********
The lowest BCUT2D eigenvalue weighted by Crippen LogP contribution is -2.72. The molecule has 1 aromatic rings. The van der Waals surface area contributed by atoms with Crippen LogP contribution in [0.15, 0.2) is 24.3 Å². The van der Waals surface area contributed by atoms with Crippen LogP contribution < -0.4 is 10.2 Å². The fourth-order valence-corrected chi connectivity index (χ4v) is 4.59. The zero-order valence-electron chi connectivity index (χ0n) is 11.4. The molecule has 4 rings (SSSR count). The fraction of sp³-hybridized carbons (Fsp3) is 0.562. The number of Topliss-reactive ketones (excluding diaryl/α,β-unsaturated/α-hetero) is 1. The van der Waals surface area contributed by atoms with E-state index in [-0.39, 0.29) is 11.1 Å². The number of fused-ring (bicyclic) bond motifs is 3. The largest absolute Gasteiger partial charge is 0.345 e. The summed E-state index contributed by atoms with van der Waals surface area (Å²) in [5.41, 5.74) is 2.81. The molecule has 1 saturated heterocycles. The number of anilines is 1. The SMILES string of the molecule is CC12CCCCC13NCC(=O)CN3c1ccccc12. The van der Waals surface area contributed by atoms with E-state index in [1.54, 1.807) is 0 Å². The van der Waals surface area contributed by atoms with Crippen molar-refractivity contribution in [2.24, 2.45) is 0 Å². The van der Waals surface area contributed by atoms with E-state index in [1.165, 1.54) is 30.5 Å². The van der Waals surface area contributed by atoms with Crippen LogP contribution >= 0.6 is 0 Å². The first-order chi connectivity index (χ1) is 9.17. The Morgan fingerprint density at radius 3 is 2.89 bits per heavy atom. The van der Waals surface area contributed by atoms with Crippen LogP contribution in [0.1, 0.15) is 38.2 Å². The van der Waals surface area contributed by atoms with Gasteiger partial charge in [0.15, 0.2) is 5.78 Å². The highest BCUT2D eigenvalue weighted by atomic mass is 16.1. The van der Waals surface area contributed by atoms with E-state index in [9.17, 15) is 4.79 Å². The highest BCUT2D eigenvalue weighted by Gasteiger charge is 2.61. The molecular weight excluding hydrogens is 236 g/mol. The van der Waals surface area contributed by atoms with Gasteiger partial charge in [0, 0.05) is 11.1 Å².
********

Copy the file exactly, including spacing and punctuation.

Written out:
The lowest BCUT2D eigenvalue weighted by Crippen LogP contribution is -2.72. The molecule has 1 aromatic rings. The van der Waals surface area contributed by atoms with Crippen LogP contribution in [0.15, 0.2) is 24.3 Å². The van der Waals surface area contributed by atoms with Crippen LogP contribution < -0.4 is 10.2 Å². The fourth-order valence-corrected chi connectivity index (χ4v) is 4.59. The zero-order valence-electron chi connectivity index (χ0n) is 11.4. The molecule has 4 rings (SSSR count). The fraction of sp³-hybridized carbons (Fsp3) is 0.562. The number of Topliss-reactive ketones (excluding diaryl/α,β-unsaturated/α-hetero) is 1. The van der Waals surface area contributed by atoms with E-state index in [-0.39, 0.29) is 11.1 Å². The number of fused-ring (bicyclic) bond motifs is 3. The largest absolute Gasteiger partial charge is 0.345 e. The summed E-state index contributed by atoms with van der Waals surface area (Å²) in [5.41, 5.74) is 2.81. The molecule has 1 saturated heterocycles. The number of anilines is 1. The SMILES string of the molecule is CC12CCCCC13NCC(=O)CN3c1ccccc12. The van der Waals surface area contributed by atoms with E-state index in [1.54, 1.807) is 0 Å². The van der Waals surface area contributed by atoms with Crippen molar-refractivity contribution in [2.24, 2.45) is 0 Å². The van der Waals surface area contributed by atoms with E-state index in [1.165, 1.54) is 30.5 Å². The van der Waals surface area contributed by atoms with Crippen LogP contribution >= 0.6 is 0 Å². The first-order chi connectivity index (χ1) is 9.17. The Morgan fingerprint density at radius 3 is 2.89 bits per heavy atom. The van der Waals surface area contributed by atoms with Crippen LogP contribution in [0.1, 0.15) is 38.2 Å². The van der Waals surface area contributed by atoms with Gasteiger partial charge in [0.15, 0.2) is 5.78 Å². The highest BCUT2D eigenvalue weighted by atomic mass is 16.1. The van der Waals surface area contributed by atoms with E-state index in [9.17, 15) is 4.79 Å². The highest BCUT2D eigenvalue weighted by Gasteiger charge is 2.61. The molecular weight excluding hydrogens is 236 g/mol. The van der Waals surface area contributed by atoms with Gasteiger partial charge in [0, 0.05) is 11.1 Å².